21st July Market Cruck Barn officially opened by Penistone Mayor BMBC Cllr Steve Webber and Barnsley Mayor, BMBC Cllr Karen Dyson in a remarkably low-key celebration, with an almost complete news blackout both before and after the event. The news blackout included both the local 'Community Radio' station, Penistone FM, and Penistone Town Council. The Market Barn had been part of a £15m redevelopment of Penistone Town Centre, which also included a new car park and Tesco food store. Generally called the 'Market Barn', it was used for the first time in February 2011. Weather ingress had been a problem from the start as the building then had open sides. Market traders had their goods scattered around with each gust of wind. Penistone people were incredulous about how the designer had not taken into account the geography and climate of the exposed location. Glass panelling was later added to very effectively remedy the weather problems. Better lighting was also fitted. See the Penistone1 page describing in brief the Town Centre regeneration project and see the Market Tour page for some background.
  The Rose and Crown closed for the last time, to be taken over as offices after extensive alterations. The building had been erected in 1869, next to an even earlier and adjacent Rose and Crown which was used as a coach stop and had stables. That one would have blocked the top of Shrewsbury Road. See the Old Inns page.
2012   War Memorial unveiled at Penistone Grammar School, after its removal from the old school buildings and restoration. It was originally unveiled in 1948 in the old school but was removed from Fulford Building when it was to be demolished. School Governors had intended to re-site the memorial in Penistone Church but a public outcry, mostly through letters to Barnsley Chronicle, pressed them to return it to the new Grammar School. It is a stone with a brass plate, sited close to the car park entrance, near the earlier Fulford Building location.
2013   Hawley's Sawmill Demolished, Penistone Green, on the junction of Green Road/Mortimer Road. Before the sawmill was installed, this had been the village green. This business had a long history but the building was not occupied for some years and fell into decay. Recorded in White's Sheffield & District Directory of 1871: Hawley, Thomas & Joseph (joiner and timber merchants, general wood turners, and saw mills), residing at Penistone in 1871. From Sheffield Indexers. See the 1820s and 1937.
May Frank Platts' Shop Closes. This television and white goods shop had a long history at the top of Shrewsbury Road, dating back at least to the 1960s (start date not known). At one time, Platt's had branches in Stocksbridge, Glossop, Penistone and Holmfirth, with Holmfirth being the headquarters. Latterly, there were just two shops, in Penistone and Holmfirth. The Penistone shop was still in profit but its third-generation owners had decided to sell up and realise their assets. The Holmfirth shop also closed and became an arts and crafts shop. After renovations and a new frontage, the Penistone shop re-opened as Harrington's Butcher (formerly next to Wiseman's) in June 2014.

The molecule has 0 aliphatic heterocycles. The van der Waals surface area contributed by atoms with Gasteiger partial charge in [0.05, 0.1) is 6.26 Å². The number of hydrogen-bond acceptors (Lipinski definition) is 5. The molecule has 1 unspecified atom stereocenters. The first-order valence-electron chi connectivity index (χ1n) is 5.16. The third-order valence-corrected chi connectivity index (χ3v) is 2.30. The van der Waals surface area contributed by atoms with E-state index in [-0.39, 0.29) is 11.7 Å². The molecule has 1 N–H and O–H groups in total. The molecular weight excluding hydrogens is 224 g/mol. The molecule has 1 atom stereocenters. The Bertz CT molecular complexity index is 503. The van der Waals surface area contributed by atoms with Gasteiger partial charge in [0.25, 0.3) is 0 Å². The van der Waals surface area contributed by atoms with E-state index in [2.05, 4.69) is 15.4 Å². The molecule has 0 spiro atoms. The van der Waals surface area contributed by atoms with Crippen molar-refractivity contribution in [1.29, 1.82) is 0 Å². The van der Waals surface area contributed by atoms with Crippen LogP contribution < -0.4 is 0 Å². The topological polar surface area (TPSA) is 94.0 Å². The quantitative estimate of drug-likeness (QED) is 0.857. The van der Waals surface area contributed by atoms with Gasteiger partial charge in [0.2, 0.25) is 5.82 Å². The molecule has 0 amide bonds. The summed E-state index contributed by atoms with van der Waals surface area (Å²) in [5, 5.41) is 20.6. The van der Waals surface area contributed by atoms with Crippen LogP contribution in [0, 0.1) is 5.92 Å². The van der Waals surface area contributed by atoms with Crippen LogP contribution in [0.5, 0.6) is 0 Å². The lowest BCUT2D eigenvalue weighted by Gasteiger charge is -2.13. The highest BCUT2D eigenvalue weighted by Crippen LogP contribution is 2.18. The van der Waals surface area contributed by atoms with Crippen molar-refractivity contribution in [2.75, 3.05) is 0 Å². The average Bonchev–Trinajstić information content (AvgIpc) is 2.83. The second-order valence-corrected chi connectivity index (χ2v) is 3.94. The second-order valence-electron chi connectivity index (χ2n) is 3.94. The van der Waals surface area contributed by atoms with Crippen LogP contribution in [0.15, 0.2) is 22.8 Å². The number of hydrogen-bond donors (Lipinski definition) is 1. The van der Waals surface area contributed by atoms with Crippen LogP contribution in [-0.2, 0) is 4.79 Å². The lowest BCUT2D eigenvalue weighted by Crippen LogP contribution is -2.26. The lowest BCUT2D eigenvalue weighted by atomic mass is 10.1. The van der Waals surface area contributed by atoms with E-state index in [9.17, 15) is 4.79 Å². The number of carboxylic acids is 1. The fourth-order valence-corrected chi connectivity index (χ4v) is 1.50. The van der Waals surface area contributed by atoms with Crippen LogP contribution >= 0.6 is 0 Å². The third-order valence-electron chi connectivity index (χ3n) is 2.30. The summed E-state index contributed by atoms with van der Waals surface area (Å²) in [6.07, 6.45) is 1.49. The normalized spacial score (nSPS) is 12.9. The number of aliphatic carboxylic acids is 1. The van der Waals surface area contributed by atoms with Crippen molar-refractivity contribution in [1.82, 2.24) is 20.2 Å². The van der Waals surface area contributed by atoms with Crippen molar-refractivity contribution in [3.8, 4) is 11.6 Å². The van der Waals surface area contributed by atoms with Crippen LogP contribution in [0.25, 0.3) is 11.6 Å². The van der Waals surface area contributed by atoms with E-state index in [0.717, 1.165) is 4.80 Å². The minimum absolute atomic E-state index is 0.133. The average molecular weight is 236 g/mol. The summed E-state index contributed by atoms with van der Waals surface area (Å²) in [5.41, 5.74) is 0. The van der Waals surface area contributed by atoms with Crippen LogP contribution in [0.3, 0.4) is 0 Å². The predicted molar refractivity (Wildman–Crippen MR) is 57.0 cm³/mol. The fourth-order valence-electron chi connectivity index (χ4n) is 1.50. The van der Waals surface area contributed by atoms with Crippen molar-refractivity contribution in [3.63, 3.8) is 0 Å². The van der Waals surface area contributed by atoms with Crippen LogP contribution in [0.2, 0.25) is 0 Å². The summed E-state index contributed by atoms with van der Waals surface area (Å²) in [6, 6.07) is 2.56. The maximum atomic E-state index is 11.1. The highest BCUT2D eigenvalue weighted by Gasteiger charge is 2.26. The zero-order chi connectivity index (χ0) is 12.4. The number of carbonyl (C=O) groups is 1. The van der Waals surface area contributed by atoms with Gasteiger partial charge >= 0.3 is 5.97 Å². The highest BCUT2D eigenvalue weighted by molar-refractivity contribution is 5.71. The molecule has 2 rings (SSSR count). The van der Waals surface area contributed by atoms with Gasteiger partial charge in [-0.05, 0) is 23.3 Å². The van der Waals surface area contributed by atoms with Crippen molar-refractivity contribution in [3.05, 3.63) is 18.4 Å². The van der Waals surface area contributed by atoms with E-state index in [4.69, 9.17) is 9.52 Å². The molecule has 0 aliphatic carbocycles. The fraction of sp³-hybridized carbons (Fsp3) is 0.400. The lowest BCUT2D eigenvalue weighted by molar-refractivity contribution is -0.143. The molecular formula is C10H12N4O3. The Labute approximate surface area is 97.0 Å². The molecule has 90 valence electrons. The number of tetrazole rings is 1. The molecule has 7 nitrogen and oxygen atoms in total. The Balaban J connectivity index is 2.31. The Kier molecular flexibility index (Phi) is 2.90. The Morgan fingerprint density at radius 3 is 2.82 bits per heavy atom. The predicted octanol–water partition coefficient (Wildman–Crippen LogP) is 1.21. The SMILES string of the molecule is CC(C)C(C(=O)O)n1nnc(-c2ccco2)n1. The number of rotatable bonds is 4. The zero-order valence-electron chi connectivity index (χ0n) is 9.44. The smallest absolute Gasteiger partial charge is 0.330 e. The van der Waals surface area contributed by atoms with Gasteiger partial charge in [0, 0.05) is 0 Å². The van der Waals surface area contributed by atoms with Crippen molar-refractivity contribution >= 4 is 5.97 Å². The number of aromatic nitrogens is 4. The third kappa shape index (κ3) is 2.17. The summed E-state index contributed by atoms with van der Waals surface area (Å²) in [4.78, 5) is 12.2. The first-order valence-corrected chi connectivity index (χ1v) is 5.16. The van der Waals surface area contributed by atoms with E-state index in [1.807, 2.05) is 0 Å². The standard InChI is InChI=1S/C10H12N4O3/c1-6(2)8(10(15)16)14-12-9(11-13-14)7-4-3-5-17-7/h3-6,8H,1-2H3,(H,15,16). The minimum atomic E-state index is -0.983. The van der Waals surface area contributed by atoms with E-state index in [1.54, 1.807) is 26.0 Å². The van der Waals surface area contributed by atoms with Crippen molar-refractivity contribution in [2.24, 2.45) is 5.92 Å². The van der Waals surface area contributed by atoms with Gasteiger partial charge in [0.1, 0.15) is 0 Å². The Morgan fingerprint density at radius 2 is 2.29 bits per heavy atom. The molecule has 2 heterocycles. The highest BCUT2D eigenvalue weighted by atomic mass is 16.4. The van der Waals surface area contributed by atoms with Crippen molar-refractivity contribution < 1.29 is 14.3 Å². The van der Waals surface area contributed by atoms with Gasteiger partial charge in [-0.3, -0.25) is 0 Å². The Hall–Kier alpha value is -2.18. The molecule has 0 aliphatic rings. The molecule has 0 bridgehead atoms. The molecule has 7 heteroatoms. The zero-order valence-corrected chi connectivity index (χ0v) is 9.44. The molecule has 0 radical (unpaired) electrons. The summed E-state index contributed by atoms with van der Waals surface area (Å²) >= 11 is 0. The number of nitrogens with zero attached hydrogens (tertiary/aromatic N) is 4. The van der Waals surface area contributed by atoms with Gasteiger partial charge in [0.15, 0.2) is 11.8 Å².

June Centenary of The Carnegie Free Library - from 1913. The old library had been part-funded by public subscription and by the American/Scottish philanthropist, Andrew Carnegie. The initials 'AC' can be seen in the doors facing Shrewsbury Road. Carnegie was largely responsible for the development of free public libraries throughout the USA and the UK, which helped us to be a literate and inventive nation. Unfortunately following a dispute with the controlling Barnsley MB Council about ownership of the building, a rigorous search for the Carnegie Library deeds in Barnsley Archives by the late Cllr George Punt proved entirely fruitless. The deeds and other archive materials had been transferred to Barnsley after Local Government Reorganisation in the 1970s. Penistone library moved to its current location next to St Andrew's in 1966. The centenary passed without ceremony.
July Penistone Archive opened to the public in the Community Centre. It was founded by Penistone Local History Group, which had been around for decades, and based upon a large collection of historical materials donated by the late Neville Roebuck, who passed away in 2009. Mr Roebuck had been trying for many years to find a home for his collection, which had for a time been made available to the public in the Town Hall on Market Days (Thursdays). Interest faded after he died and the collection went into storage beneath the Paramount Theatre's stage. A room was found in the lower hall of the Community Centre (the former St John's School) and named 'The Neville Roebuck Room' in honour of the collection. The collection was added to by the History Group and the public and much of its contents were scanned and put into a searchable database on a computer. By the end of 2014, the collection included more than 20,000 files, more than 200 books and a large number of photographs. The Archive is currently (2016) manned by volunteers and open to the public on Market Days. Members of the public can be occasionally informed of Penistone Archive developments by adding their email address to the Archive's email list, by contacting brobinson@talktalk.net. The history group has weekly lectures most Wednesdays, 2pm in the Upper Room, Community Centre and it is always looking for new, local materials, photographs and almanacks, which are "Better kept in Penistone than lost in Barnsley".